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Knee News

Improvements in Surgery for Unicompartmental Knee Osteoarthritis

Sometimes osteoarthritis of the knee only affects one side of the joint. When that happens, it's called unicompartmental knee arthritis. Although either side of the joint can be involved, the medial joint (side closest to the other knee) is affected most often.

Surgical treatment for this problem could be with a tibial osteotomy. During this procedure, the surgeon removes or adds a pie- or wedge-shaped piece of bone. The osteotomy may be an opening wedge tibial osteotomy or a closing wedge.

Open wedge is used to create distance between the two sides of the bone. The result is to shift the weight away from the side of the osteotomy. In an opening wedge osteotomy, the surgeon cuts though the tibia (lower leg bone) on the medial side and opens a wedge, adding a bit of bone graft to hold the wedge open. The bone graft is usually taken from pelvc bone. The bone graft is held in position with a metal plate or pins.

In a closing wedge osteotomy, the surgeon cuts though the tibia on the lateral side (side of the leg away from the other leg). A pie-shape or wedge of bone is removed. Pins or a metal plate and pins are used to close the open edges back together. Closed wedge collapses the two edges of bone, thus shifting the weight toward the side of the osteotomy.

In either procedure, care is taken to protect the nerves and blood vessels that travel across the knee joint. The surgeon uses either X-rays or a fluoroscope, a special kind of X-ray machine to make sure the wedge is the right size and is placed correctly.

There are pros and cons with either technique. The goal is to shift the mechanical weight-bearing load away from the medial joint line and move the weight distribution more toward the middle of the joint. The intended result is to decrease joint pain and improve function.

The authors share the result of their experience performing the tibial osteotomy procedure on patients over the years. When they first started doing tibial osteotomies, they used a horizontal cut just above the point at which the patellar tendon attaches to the tibia (lower leg bone).

But they noticed that with this technique, the patella (knee cap) slipped down too far. This condition is called patella baja. The patella acts as a fulcrum or lever for the quadriceps muscle during knee motion. Without good alignment after tibial osteotomy, the result can be compromised.

So, the surgeons switched to using an oblique (cut at an angle) osteotomy right at the level of the patellar tendon insertion. The hope was that the change in technique would provide a possible solution to the patella baja.

Before and after X-rays were used to compare the results between using the higher horizontal wedge cut and the lower angled osteotomy. Patellar height, slope of the tibia when viewed from the side, and the weight-bearing line seen on X-rays were used as measures of results.

A detailed description of each surgical procedure is provided along with schematic diagrams to show what was done. The effect on alignment was demonstrated using photographs of the X-rays. The postoperative films were taken at least one year after the surgery to get a better idea of the long-term results.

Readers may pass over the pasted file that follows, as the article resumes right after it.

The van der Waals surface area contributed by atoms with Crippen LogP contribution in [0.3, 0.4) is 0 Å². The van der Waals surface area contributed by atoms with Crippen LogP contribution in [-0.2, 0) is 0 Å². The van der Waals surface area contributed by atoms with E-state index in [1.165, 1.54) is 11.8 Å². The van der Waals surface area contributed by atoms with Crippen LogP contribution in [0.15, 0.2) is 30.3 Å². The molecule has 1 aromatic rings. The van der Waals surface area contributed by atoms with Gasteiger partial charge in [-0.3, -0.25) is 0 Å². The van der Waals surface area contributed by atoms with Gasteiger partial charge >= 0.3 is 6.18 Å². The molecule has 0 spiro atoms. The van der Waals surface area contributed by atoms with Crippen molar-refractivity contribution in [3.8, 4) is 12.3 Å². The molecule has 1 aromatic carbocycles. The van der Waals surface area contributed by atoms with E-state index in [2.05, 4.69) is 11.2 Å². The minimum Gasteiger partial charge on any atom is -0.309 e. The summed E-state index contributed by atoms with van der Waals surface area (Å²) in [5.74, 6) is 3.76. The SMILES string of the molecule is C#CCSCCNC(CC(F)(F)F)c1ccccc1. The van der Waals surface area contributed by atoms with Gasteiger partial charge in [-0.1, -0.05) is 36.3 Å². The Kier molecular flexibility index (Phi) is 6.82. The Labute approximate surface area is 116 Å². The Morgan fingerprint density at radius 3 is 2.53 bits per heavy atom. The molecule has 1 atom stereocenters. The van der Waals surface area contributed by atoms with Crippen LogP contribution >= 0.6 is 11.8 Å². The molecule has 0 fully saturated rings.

There was no difference between the two groups in terms of size of osteotomy needed to treat the unicompartmental osteoarthritis. Patient demographics were similar except for age. Demographics refer to age, sex, education, etc.).

The group having the oblique osteotomy was younger. By the time they switched from a horizontal cut to an oblique osteotomy, other things had changed in how patients with unicompartmental osteoarthritis were treated. Older, less active patients can now have a partial knee joint replacement. Just the worn down side is replaced. Younger, more active patients have the tibial osteotomy instead. The osteotomy preserves bone and makes it possible to have a unicompartmental joint replacement later if needed.

The surgeons found there were many advantages to the oblique osteotomy. Because the cut was made lower down on the tibia, there was less disruption of the patellar tendon. The patella was also less likely to slip down. And this approach prevented unintentional damage to the nearby nerves and blood vessels.

Some things in the knee alignment didn't improve with the change in location (lower) osteotomy. They speculate that using fluoroscopy to guide the surgery may help enhance their ability to correct angle deformities.

Loss of correction and delayed bone healing were two concerns after surgery. But the change in level of osteotomy didn't seem to result in either of these problems. Perhaps the younger age of patients having the oblique osteotomy was a factor. The authors weren't really sure the exact influence of age on final outcomes.

After all the X-ray measurements were taken of knee angles, alignment, and patellar position, it looks like the oblique tibial osteotomy with its lower angle is safer and more effective than the horizontal approach.


Wadith Y. Matar, MD, MSc, FRCSC, et al. Open Wedge High Tibial Osteotomy. In American Journal of Sports Medicine. April 2009. Vol. 37. No. 4. Pp. 735-742.

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